For the second-consecutive year, the Russian round of 2015 World Superbike at Moscow Raceway was canceled, Dorna WSBK reports. Due to this, the 2015 World SBK calendar is down to 13 rounds – the same as 2014.The cancellation of the Russian round scheduled for July 5 was canceled after Dorna WSBK and FIM put forth their “best efforts.” The scenario is similar to what occurred last year when Russian World Superbike was canceled due to dire political situations (Ukraine Crisis and Vladimir Putin’s actions).As a consequence of this year’s cancellation, the Moscow Region Yakhnich Motorsport Team, which applied to the FIM Supersport World Championship, will not participate in the series.
Moscow Raceway joined the WSBK schedule in 2012, with 2013 Champion Tom Sykes taking the race-one win, and Marco Melandr – then piloting a BMW S1000RR – taking the race-two win. Last year’s round was struck by tragedy. The second World Superbike race was cancelled immediately following a crash in World Supersport that claimed the life of Andrea Antonelli. Melandri won race one, which was plagued by heavy rains.The 13-round SBK schedule features all rounds the World Superbike series visited in 2014, with the addition of the Chang International Circuit. Like 2014, World Superbike will get underway at Phillip Island in Australia (February 22) and will conclude under the lights at Losail International Circuit in Qatar (October 18).Following a season-long battle with 2013 SBK Champion Tom Sykes (Kawasaki Racing Team), Sylvain Guintoli earned the 2014 title for Aprilia Racing Team. This was Aprilia’s third title with its RSV4 (other two arrived with Max Biaggi).2015 World Superbike Schedule:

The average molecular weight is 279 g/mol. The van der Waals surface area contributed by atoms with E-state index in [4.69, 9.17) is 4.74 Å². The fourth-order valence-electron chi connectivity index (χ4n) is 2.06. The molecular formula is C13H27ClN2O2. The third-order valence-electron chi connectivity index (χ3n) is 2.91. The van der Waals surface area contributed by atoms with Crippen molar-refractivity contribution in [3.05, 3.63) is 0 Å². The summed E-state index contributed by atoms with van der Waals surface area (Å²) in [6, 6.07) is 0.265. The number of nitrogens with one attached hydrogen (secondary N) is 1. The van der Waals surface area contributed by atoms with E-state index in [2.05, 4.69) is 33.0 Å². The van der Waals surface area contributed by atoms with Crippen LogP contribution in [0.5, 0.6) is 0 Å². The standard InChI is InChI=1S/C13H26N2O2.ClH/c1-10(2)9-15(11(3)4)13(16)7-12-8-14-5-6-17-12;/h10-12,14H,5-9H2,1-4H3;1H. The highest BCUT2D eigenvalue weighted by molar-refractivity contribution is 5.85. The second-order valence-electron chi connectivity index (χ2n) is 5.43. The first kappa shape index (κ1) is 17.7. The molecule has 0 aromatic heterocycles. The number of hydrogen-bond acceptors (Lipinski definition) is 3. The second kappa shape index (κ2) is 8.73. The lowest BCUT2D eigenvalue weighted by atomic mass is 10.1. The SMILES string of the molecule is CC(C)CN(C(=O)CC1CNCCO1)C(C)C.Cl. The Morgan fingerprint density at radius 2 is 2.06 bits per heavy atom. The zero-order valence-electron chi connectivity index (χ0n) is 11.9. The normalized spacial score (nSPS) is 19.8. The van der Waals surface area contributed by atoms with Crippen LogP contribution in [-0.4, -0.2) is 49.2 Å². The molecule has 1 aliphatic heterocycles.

February 22: Phillip Island GP Circuit, Australia
March 22: Chang International Circuit, Thailand
April 12: MotorLand Aragón, Spain
April 19: TT Circuit Assen, The Netherlands
May 10: Autodromo Internazionale Enzo e Dino Ferrari di Imola, italy
May 24: Donington Park, UK
June 7: Autódromo Internacional do Algarve*, Portugal
June 21: Misano World Circuit Marco Simoncelli, Italy
This week, Senior Editor Nic de Sena rides the all new Ducati Monster. Big changes have been made by Ducati–has the company ruined the considerable heritage of the iconic Monster–or are the changes worth it? In the second part of the show, we chat with Nick Ienatsch, Founder and Head Instructor at the Yamaha Champions Riding School. He says: “We aim to change your riding life by introducing you to Champions Habits: The techniques, approaches, skills, and the mindsets of the best riders in the world. These Champions Habits are the foundation of safety and consistency to whatever speed you ride, in any venue on any bike. Street riders, this is just as much for you as track riders. The best way to make safe riders is to make good riders.“ We hope you enjoy this episode!